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Solar-Terrestrial Relationship: Regional Temperature and the Solar Cycle

Trying to understand the complexity of the connection between the sun and the climate may actually require a working knowledge of atmospheric chemistry, a background in energy particle physics and the ability to draw on terrestrial history.

Experts agree that although the sun is a constant star, tiny variations (as little as 0.1% over an 11 year period) can result in significant climatic changes. The tiny variation can have as much impact as all of the Earth's other energy sources put together which in term affect the fragile atmospheric structures. These atmospheric changes will then filter down towards the surface of the Earth.

So what sort of effects can we expect from this? The first impact is probably related to the cooling of the atmosphere in the polar region correlates with damage to the ozone layer which will then impact and influence the wind movement that in turn normally regulate wind which in turn will change the normal path or storm activity and push them off their normal course. Essentially this means that some places on earth will experience a type of storm activity that they do not normally experience. This may sound very complicated, but it is reality. This type of change of weather activity has been well monitored and charted especially in the Pacific where the changes seem to be at the strongest.

Over the past few years there has been a lot of finger pointing at the reasons behind global warming. Given the evidence of the 0.1%variation over an 11 year period, it has been suggested that the warming is not global as originally thought, it’s regional instead. This claim is also substantiated by using the measurements from the study that focussed on the Pacific. Working on that premise it can be argued that not all areas and locations are equally affected. To make this claim scientists used measurements and data from a variety of areas and natural resources such as ice cores and tree rings. But there is a debate as to whether that is sufficient evidence to support the theory of solar variations.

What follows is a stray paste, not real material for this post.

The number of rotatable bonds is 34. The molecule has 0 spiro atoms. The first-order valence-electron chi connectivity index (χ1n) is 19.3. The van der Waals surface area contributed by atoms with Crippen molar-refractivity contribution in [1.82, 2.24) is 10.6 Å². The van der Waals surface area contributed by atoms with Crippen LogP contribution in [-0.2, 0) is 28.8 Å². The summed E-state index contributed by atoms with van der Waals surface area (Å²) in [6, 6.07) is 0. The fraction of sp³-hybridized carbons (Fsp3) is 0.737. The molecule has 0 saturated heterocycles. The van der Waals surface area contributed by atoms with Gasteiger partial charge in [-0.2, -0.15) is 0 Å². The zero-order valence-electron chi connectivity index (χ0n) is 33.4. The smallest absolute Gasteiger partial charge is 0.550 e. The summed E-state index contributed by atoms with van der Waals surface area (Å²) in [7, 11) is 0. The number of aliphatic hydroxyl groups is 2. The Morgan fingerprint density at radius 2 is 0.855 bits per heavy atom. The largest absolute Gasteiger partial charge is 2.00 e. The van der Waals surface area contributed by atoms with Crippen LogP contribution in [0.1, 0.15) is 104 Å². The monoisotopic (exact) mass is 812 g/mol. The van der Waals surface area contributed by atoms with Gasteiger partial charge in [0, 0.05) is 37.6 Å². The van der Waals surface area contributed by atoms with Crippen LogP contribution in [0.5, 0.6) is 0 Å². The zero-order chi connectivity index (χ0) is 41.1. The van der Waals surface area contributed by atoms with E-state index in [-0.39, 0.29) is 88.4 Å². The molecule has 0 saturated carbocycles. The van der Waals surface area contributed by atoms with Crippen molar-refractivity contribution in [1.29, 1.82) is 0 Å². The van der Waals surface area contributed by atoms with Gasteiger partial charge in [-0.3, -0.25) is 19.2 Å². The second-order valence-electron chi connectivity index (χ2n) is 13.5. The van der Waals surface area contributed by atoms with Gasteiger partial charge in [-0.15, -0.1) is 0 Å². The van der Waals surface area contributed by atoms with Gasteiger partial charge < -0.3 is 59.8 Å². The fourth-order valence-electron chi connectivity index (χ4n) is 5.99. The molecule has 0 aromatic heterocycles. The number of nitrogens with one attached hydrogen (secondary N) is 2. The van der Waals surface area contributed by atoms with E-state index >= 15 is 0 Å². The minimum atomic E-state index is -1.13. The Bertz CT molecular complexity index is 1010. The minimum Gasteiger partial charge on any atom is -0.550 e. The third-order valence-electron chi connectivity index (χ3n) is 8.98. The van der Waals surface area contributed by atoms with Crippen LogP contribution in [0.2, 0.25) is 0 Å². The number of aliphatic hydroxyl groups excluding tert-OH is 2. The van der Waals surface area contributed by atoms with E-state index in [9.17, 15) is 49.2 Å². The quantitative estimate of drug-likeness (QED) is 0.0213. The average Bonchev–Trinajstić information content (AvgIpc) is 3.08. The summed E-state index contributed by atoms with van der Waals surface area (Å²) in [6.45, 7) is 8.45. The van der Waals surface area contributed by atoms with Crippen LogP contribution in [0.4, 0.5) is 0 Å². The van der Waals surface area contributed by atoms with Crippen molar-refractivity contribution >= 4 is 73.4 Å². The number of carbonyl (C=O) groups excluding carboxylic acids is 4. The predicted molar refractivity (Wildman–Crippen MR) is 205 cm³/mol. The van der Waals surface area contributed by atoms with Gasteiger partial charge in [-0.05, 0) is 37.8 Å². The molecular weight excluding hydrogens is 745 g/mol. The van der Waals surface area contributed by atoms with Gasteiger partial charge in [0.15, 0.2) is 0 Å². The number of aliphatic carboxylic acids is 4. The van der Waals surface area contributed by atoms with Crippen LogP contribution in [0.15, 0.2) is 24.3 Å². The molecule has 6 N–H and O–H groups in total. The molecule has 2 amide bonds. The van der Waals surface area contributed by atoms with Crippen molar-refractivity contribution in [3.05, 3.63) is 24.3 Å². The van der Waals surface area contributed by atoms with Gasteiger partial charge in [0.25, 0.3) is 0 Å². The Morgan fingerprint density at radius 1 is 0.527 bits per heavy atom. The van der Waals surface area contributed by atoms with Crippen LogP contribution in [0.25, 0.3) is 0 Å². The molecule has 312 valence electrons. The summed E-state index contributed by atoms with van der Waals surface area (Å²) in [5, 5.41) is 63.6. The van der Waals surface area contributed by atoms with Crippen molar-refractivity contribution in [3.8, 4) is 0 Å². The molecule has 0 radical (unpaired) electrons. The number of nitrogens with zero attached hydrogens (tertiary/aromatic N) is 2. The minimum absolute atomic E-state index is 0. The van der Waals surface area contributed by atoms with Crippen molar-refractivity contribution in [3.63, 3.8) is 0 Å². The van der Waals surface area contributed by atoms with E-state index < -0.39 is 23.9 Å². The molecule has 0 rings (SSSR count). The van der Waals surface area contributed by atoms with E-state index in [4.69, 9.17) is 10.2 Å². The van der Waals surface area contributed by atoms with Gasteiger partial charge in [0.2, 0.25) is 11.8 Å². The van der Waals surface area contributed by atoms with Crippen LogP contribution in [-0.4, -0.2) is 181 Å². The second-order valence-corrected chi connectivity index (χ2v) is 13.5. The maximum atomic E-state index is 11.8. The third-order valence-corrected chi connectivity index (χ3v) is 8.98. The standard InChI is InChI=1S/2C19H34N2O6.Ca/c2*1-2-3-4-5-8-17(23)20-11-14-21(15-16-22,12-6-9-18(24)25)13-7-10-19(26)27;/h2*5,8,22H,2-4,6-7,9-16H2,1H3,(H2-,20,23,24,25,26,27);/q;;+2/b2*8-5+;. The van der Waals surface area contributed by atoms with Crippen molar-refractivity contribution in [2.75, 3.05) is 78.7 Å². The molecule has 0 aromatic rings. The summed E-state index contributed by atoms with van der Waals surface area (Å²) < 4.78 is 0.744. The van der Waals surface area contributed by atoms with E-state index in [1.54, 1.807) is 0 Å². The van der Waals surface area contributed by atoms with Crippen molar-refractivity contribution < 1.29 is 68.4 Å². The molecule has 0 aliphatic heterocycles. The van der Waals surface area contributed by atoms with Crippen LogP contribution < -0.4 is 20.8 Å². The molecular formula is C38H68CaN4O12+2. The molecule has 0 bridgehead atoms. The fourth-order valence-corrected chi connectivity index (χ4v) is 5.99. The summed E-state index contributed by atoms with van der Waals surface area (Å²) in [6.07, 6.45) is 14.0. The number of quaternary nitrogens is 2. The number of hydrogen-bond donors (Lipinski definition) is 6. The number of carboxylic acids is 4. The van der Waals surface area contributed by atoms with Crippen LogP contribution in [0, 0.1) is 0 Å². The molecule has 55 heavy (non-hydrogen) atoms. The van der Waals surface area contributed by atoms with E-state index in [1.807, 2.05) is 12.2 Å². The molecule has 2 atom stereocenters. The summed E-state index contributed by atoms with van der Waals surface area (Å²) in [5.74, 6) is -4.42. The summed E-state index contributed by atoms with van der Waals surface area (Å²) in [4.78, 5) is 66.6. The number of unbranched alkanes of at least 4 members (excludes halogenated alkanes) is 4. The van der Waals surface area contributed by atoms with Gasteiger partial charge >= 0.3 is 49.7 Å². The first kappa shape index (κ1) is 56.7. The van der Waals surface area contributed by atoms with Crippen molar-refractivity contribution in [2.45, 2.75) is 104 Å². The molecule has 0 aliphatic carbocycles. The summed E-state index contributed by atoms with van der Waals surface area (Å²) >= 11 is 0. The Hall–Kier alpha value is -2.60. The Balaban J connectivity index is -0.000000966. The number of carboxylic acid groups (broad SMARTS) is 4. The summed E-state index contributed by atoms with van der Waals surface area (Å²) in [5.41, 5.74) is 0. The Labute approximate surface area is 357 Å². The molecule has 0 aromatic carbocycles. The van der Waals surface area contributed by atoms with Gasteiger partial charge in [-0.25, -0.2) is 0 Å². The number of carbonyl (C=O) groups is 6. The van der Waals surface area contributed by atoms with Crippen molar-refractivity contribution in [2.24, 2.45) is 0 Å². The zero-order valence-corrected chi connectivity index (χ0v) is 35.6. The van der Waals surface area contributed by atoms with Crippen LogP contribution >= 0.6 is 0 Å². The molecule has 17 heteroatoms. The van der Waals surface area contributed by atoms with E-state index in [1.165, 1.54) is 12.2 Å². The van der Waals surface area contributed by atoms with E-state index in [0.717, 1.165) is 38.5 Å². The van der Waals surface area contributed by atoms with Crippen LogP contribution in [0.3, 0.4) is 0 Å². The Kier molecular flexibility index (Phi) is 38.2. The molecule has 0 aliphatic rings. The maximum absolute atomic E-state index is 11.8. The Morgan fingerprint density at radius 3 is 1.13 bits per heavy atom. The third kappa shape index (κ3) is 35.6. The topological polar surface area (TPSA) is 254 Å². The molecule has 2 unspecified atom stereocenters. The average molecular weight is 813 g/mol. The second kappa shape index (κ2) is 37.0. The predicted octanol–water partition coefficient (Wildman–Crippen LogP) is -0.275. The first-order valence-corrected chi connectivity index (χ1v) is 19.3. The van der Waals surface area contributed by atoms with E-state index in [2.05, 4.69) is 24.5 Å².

If we look back further into the Earth's history, we discover that scientists experienced difficulty variations in making a connection between tree rings and ice cores, rather than solar activity they felt that variations in the Earth's magnetic field and atmospheric circulation had more far reaching effects. Generally it is now though that by studying the geology of Mars may give a more accurate story.

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